Refresh & Renew Your Home and Garden
Eleven easy ways to reinvigorate your home and garden for the season.
At last, it’s May in Madison, time to open your windows and let the fresh air sweep through your home. Spring symbolizes renewal, rebirth and revitalization after a long, cold winter—even this winter, which by Wisconsin standards wasn’t so bad—making it the perfect time to revamp your living space. We’re not talking about tearing out carpets or knocking down walls, but rather making a few easy, creative tweaks to freshen up your home and capture the spirit of the season. Here, five experts offer ways to enliven your abode inside and out.
1. Color Cues
Want to perk up a white or mostly muted room? Paint an accent wall a standout color or pepper in accessories that pop—throw pillows, slipcovers and vases are easy additions. Cindy Bentley and Jeri Hinkley, co-owners of Willow Creek Home Décor, also encourage adding a few small, colorful area rugs, even atop carpet, and running a vibrant ribbon lengthwise down your dining room table. They say that moving items from other rooms in your house, such as a throw blanket from your bedroom or a cool lamp from the den, into living and dining spaces can yield a nice temporary change. Colors that evoke nature, such as sky blues and grassy greens, easily make a splash.
2. Accessorize Your Space
Adding one unconventional or interesting painting, sculpture, lamp or chair can completely change a room’s look—and get your dinner guests talking. Hatch Art House in Madison carries a cornucopia of “wow” pieces big and small, made exclusively by Wisconsin artists. There’s the lamp with a vintage cheese grater shade by Bryan Richgels, nature-themed reclaimed-metal wall hangings by Liv Aanrud and Spring Awakening, a stunning watercolor set in a wooden frame made from upcycled house siding, by Hatch owner Tammy Schreiter.
3. Lighten Up
Interior fabrics can also get a springtime revamp. Replace heavy twill orvelvet curtains with lighter-weight drapes and swap out that warm, fuzzy throw for one made of chenille or cotton. Bentley and Hinkley love burlap for spring décor, because it’s earthy, inexpensive and multifunctional—think placemats, table covers and ribbons.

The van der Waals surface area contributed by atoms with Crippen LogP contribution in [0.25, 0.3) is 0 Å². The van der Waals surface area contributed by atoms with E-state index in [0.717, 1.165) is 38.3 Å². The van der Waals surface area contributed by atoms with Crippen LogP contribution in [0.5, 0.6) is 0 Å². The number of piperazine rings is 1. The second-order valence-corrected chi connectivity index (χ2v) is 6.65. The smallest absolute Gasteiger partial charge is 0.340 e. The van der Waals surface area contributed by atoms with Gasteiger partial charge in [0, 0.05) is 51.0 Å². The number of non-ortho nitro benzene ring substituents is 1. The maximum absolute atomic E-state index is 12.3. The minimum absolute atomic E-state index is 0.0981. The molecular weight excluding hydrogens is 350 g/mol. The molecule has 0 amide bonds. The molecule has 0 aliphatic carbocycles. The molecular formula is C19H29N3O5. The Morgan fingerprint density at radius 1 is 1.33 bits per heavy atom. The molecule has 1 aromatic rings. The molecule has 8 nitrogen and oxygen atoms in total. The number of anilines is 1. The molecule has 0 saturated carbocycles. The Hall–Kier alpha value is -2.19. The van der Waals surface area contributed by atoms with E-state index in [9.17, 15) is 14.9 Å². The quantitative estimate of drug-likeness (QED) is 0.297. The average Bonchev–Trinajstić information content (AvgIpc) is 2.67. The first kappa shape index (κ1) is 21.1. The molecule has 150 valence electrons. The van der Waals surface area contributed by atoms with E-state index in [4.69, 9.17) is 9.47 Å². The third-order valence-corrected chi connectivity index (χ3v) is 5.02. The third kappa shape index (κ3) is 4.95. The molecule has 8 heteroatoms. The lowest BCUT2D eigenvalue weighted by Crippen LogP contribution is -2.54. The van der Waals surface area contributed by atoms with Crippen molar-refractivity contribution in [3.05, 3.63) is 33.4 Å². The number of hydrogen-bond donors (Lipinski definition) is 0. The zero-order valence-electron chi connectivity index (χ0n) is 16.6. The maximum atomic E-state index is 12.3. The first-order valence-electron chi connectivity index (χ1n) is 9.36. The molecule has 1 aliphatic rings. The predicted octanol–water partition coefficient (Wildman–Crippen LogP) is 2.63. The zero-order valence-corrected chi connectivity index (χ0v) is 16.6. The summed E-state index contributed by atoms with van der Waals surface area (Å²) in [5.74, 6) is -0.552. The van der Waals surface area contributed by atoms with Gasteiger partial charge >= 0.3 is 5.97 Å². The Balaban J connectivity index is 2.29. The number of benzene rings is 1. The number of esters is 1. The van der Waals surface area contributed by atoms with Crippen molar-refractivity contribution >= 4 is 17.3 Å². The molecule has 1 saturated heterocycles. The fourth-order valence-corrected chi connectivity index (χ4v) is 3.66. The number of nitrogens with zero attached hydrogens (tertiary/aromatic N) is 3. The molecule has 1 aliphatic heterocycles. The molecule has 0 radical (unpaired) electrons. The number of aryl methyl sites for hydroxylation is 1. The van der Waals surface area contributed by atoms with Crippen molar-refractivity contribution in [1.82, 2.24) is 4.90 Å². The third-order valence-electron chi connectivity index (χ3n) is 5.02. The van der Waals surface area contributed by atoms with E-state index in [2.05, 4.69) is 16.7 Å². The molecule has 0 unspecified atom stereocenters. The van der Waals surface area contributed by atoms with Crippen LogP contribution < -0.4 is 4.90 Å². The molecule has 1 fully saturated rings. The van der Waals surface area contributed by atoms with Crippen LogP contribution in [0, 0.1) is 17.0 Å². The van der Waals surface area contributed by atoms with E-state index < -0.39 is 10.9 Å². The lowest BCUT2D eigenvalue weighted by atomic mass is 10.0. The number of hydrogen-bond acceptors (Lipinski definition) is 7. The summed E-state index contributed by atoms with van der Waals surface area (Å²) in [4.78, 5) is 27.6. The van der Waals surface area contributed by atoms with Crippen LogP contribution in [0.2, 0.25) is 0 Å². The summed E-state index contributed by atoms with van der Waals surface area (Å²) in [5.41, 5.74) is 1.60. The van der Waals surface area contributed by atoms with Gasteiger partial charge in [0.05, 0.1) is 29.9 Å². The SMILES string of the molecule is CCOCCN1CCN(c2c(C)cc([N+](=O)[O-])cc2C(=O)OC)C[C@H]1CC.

4. Pick Plants
To bring color and life inside, grow pansies or other early-season flowers in pots or window boxes. Or you can combine a few different plants in one large container to make a dynamic display. When selecting plants to pot together, Tibi Light, a Madison-based garden and plants specialist, says to pick species with the same light and water requirements and make sure you have a thriller (the focal point, usually the fanciest or tallest plant), a spiller (drapes over the container) and a filler (complements and gives the arrangement depth).
5. Getting Warmer
For an accent hue, Cathy Driftmier, principal at Driftmier Design in Verona, likes red—with a few rules. “Steer clear of bright red, which screams in your face, but don’t go too light or you’ll have pink. Aim for a muted brick or orangey-red,” she explains. Driftmier also says go ahead and mix patterns, just not too many or you’ll create chaos. “Stripes and florals can work well together if they’re in the same color scheme, and geometric designs fit with many motifs,” she says.
6. Clean Sweep
Refresh your kitchen by sprucing up cabinet doors and exteriors. First, give them a deep clean. “It’s amazing how dirty cabinets get from everyday use,” says Driftmier, who specializes in kitchen and bath interiors. For an even bigger impact, change out the hardware. “Find fun new handles or add a decorative back plate,” she says.
7. Simplify, Simplify!
Next, inventory your cabinet and drawer contents. Throw out or donate duplicate items—who needs four whisks?—and gadgets you don’t use, like the spinning spaghetti fork. As for the cooking utensils you’re always grabbing for, Driftmier says it’s okay to leave them out on the counter—as long as they look good. Replace your burnt-edged plastic spatula and punch-stained ladle with attractive new ones, and display your tools in a beautiful crock. And take stock of what sits on your countertops, keeping out only those appliances that you use frequently.
8. Grow up
If you’ve never grown veggies or herbs, let this be your year to have fresh tomatoes and basil at your fingertips. You can even mix edible plants in with flowers and shrubs in your garden to maximize space. “I plant kale, fennel and dill right in with my annuals,” Light says.
9. Plan Ahead
Didn’t get to planting perennials last fall? Use this spring to inspire the next. “Once everything is green and filled out, look around your yard and suss out where you’d love to see tulips, crocuses or daffodils next spring and plan to plant them in September or October,” Light says.
10. Take a Chance
Go crazy in the powder room! It’s small and people move in and out of there quickly, so why not take a risk? “Paint the walls a dark or vibrant color you might not choose for a larger space,” Driftmier advises. “Or experiment with metallic paint or hang large or unusual artwork.”
11. Create Structure
Give your garden added zip by thinking beyond plants. “Incorporate architecture, such as trellises, tuteurs, arches, arbors or small sections of fence,” Light suggests. Either purchase prebuilt structures or fashion your own from recycled wood or building materials and then paint or adorn them with found objects.